We fished yesterday.  It was a once yearly gathering on the spring creek.  The enthusiasm is still there.  Although I have noticed that bending over to net fish isn't as easy as it used to be.  I can hear a distinct creak as the knees strain and fail to bend.  No wonder we have back problems.





Larry and Kirk drove down from Helena and, we met for breakfast at the Western Cafe in Bozeman.  Great atmosphere and food too.  A few enormous trout that had been snaked out of local fishing holes in "days of yore" grace the walls and add to the fishing ambience.  Properly fortified with breakfast, we made the drive "over the pass".
We ar…

Annual Report 2016

I'll start this post with a scene to warm the holiday season.  A summer pond reflection from near Cooke City, Montana.  Only the mosquitos are missing.
The year started and ended frosty.   Sub zero temperatures in January and December bookended the year.  Other than minor inconvenience, the cold weather was short lived and offered a brief respite from fishing.
I've grown to prefer fishing midges.  Often, they're a most reliable hatch.  And, mid-winter, the only game if one desires casting to rising trout.  Thankfully, February and March were both nice and offered several pleasant days and opportunities for squinting at the waters surface. Midges continued to fish well into May.
In spite of declining visual acuity, fishing with twenty-two's became routine.  I comfortably ventured into the use of 7X and now view 6X as a luxury.  Five X is nearly suitable for dredging up halibut.





Lucy, the matriarch of the sofa claiming dog clan made it beyond sixteen.  She left behind …

On A Cold December Morning.....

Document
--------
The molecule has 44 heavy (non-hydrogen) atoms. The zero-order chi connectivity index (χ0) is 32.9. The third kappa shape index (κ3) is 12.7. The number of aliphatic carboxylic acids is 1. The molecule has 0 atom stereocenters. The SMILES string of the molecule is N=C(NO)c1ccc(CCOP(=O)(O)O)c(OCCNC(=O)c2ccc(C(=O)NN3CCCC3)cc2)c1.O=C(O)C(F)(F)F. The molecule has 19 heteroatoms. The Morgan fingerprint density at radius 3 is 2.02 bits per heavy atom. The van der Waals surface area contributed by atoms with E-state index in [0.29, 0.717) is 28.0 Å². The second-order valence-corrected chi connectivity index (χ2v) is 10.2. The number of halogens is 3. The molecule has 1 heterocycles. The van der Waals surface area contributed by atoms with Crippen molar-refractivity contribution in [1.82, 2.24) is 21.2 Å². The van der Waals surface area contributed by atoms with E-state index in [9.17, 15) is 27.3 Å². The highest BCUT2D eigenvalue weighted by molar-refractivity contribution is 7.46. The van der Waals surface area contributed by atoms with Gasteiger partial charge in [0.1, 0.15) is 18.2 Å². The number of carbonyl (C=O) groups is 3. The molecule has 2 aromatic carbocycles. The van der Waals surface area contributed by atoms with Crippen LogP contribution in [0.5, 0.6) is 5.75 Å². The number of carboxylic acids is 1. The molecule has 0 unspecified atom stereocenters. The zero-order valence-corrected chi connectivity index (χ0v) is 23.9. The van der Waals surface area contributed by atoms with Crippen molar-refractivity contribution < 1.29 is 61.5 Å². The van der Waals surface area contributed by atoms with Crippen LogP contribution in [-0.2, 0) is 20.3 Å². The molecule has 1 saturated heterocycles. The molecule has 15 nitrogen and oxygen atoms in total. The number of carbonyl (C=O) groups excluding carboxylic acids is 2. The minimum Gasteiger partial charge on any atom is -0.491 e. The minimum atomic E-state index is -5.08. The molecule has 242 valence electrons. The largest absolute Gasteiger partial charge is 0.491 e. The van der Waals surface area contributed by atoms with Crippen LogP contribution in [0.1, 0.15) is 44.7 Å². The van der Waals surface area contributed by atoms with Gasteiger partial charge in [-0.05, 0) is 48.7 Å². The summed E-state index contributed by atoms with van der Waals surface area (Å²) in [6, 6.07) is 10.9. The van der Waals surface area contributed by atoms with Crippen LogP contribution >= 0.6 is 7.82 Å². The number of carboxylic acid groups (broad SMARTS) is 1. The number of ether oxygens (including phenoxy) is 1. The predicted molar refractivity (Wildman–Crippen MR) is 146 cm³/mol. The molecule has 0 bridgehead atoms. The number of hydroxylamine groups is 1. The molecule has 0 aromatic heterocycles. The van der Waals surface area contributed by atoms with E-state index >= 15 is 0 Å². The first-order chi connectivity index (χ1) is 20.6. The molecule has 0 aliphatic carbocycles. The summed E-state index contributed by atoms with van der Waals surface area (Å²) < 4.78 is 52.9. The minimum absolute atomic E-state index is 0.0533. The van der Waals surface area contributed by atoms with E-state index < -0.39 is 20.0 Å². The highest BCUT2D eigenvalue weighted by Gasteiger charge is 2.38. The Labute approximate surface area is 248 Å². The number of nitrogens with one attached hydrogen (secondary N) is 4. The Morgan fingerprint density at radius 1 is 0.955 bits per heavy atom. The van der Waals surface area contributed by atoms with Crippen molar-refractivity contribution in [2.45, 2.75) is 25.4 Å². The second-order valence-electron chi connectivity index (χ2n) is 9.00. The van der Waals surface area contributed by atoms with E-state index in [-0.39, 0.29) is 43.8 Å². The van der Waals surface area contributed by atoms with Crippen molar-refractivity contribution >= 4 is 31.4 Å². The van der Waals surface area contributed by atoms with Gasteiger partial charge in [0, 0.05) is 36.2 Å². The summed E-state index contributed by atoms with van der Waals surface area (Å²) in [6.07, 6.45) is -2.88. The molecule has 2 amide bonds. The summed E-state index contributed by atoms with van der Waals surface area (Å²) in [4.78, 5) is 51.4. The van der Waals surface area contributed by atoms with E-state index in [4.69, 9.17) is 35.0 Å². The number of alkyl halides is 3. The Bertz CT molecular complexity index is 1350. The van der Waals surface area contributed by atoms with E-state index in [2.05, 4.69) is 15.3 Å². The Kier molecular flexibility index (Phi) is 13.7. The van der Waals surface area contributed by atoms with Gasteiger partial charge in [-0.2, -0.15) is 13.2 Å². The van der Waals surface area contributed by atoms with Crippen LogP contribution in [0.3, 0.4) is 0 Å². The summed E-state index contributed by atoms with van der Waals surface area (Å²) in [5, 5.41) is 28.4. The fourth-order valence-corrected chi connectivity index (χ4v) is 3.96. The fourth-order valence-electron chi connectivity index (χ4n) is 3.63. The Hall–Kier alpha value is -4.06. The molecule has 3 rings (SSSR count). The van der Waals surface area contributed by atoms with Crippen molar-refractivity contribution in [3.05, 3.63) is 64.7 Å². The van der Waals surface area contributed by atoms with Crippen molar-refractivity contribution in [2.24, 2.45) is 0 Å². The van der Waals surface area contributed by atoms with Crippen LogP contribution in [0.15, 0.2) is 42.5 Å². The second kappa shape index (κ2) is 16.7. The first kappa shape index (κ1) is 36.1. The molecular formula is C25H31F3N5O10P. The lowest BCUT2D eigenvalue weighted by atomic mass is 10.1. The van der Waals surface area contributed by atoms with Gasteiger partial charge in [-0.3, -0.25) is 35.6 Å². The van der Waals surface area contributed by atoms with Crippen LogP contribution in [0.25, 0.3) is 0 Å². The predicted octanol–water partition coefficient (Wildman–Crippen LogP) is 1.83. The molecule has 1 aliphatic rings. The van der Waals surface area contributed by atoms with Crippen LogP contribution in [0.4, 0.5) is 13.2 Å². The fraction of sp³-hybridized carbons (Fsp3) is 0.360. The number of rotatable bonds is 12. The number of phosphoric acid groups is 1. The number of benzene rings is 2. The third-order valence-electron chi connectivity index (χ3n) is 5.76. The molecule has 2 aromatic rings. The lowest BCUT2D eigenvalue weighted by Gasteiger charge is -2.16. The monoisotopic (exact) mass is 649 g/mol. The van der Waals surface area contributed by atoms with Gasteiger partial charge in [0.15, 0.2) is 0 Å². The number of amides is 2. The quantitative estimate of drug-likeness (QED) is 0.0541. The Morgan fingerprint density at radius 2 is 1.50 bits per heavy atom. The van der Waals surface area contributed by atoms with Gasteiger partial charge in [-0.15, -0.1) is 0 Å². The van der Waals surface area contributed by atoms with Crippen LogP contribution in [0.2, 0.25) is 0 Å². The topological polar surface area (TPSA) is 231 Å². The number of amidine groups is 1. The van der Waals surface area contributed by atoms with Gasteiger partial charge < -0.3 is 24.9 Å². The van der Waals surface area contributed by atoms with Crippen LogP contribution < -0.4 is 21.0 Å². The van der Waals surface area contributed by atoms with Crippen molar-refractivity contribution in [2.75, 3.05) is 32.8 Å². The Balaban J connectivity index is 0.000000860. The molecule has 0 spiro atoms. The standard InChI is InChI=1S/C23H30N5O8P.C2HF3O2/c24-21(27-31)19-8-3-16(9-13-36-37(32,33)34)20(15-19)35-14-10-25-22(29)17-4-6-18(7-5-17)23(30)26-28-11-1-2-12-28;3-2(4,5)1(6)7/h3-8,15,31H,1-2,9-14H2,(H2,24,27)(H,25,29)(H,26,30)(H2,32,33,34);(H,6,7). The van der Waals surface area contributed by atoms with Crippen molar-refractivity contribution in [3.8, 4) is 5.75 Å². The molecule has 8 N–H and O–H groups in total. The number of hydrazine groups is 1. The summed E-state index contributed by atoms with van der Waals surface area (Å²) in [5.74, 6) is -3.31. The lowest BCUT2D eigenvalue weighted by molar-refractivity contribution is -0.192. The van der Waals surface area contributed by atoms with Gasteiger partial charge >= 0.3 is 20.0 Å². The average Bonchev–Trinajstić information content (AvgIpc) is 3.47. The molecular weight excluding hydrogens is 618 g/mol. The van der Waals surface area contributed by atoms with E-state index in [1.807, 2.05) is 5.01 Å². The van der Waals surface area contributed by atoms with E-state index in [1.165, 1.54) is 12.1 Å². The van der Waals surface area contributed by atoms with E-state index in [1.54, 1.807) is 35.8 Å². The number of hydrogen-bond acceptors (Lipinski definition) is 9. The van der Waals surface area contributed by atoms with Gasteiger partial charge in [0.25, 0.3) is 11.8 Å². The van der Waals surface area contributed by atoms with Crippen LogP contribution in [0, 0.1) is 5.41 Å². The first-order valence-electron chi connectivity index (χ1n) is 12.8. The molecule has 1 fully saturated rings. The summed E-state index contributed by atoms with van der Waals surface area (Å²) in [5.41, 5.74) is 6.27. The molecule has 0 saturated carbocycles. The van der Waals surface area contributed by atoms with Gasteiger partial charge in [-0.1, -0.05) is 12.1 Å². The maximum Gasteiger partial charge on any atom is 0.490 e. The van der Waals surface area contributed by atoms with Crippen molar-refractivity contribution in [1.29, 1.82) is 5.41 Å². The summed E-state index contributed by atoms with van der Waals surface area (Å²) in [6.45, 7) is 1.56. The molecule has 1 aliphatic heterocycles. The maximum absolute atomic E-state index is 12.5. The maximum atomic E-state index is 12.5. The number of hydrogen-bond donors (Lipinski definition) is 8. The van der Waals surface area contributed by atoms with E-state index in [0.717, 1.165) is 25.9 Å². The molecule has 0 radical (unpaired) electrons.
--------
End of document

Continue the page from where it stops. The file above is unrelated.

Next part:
On a subzero Montana morning.
Perhaps my favorite image from 2016.
If for no other reason than it captures an idyllic moment.
It was definitely warmer.
Dead calm.
Bugs in the air.
Bird sounds.
A lone angler casting to rising fish. 
May is not so far away......


The Magic Hour

A nice day recently.  In contrast to a windy previous day, this day was calm.  A quiet morning, with light snow gave way to a pleasant day with peeks of sunshine.

I nymphed half heartedly in the morning, then quit by eleven, hoping to find a few rising fish.

I broke for tea.  Settled in, and waited.

And waited some more.

After an hour, a fish rose.

Eventually, another.

After a half hour three fish were working.  Something had their attention.  It was time to slip into the water for a closer look.
A few midges buzzed but the fish weren't interested in my offerings.  
Midge cluster.  Nope.
Hatching midge.  Nope.
Pupa.  Nope.
A blue winged olive drifted by.  Well now.  I better take a look in my fly box.





The fish were rising more steadily now.  Their rises more enthusiastic.  Not the soft dimple of midging fish.
A fish ate on the first cast with the cdc olive.  It was a beautiful cutthroat.
I dried the fly, waited.  The next target rose, close.  Another cast.  Another eat.  This ti…

Five Days in October

It's midge season, again. Time to get back to spring creek fishing. The mornings are extraordinary.  Most days, I spend the better part of the first few hours just gawking, watching the light change, snapping photos.





The game starts once the the fish start rising.  Nothing visible in the current, little on top.  Midge adults skitter sporadically on surface.  Is that what they're really eating?  The fishing is challenging and frustrating.  In a perverse way, I prefer it to all other fly fishing.  Heaven forbid that I get a sore arm from catching too many.  
I while away the hours.  Get a fish or two.  It's the usual routine.  Hook a few.  Break a few off. Some are really good ones.  It's shallow water fishing.  The fish know that they're vulnerable. Once hooked, they vacate the area in a hurry and put extreme strain on the delicate rigging. Often, the departure is sudden and leaves me questioning the tippet, my knots, both.  At home I tie up a new leader, test the …